Plaintiffs challenge five provisions of the San Diego Municipal Election Campaign Control Ordinance ("ECCO"), arguing that they are unconstitutional, both facially and as applied to Plaintiffs. Most relevant to the instant motion to stay is Section 27.2936(b), which provides: "It is unlawful for any general purpose recipient committee to use a contribution for the purpose of supporting or opposing a candidate unless the contribution is attributable to an individual in an amount that does not exceed $500 per candidate per election." ECCO § 27.2936(b).

On December 21, 2009, Plaintiffs filed a motion seeking a preliminary injunction enjoining enforcement of the five provisions. (Doc. No. 3.) On February 16, 2010, following briefing and oral argument, the Court issued a written order granting in part and denying in part the motion. (Doc. No. 43.) The Court enjoined enforcement of Section 27.2936(b), among other provisions, finding that Plaintiffs had demonstrated a likelihood of success on the merits. (Order at 9-14, 26.) The Court also enjoined enforcement of Section 27.2935(a), to the extent it imposes a $500 limit on contributions to committees making only independent expenditures. (Order at 26.)

On February 19, 2010, in response to the City's ex parte motion for clarification, the Court issued an order clarifying that the injunction pertaining to the enforcement of Section 27.2936(b), also encompasses contributions from non-individual entities, such as corporations,to independent expenditure committees. (Doc. No. 46.) In addition, the Court granted in part Plaintiffs' request to enjoin Section 27.2951, to the extent that it prohibits independent expenditure committees from accepting contributions drawn against a checking account or credit card account belonging to a non-individual entity. (Doc. No. 46.)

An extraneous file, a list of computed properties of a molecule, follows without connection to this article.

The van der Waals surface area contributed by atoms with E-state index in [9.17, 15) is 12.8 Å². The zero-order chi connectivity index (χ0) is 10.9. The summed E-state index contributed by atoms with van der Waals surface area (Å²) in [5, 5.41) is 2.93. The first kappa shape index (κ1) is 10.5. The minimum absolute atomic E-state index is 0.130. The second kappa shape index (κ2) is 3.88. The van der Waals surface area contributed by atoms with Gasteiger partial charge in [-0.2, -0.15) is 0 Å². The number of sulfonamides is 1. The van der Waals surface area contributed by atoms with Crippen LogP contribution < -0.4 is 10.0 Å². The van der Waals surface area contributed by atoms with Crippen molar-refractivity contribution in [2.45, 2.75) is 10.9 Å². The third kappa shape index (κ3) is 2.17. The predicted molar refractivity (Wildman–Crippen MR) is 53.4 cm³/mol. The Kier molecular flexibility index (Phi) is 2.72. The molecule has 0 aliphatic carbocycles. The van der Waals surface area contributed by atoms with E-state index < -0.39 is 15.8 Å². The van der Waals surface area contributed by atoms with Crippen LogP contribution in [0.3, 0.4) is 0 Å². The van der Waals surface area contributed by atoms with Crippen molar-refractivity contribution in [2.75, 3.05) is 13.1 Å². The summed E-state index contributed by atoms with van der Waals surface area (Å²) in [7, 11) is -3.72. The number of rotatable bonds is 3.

Subsequently, the City appealed the February 16, 2010 and the February 19, 2010 Orders. (Doc. Nos. 48, 49.) On March 8, 2010, the City filed the instant motion for immediate stay of enforcement of the portions of the Orders that deal with Sections 27.2936(b), 27.2935(a), and 27.2951, only as they relate to contributions to independent expenditure committees, until resolution of the appeal. (Doc. No. 50.) The City requests a stay remaining in effect pending resolution of the appeal. In the alternative, the City requests a short stay lasting long enough for the Ninth Circuit Court of Appeals to rule upon the City's emergency application for a stay.*fn2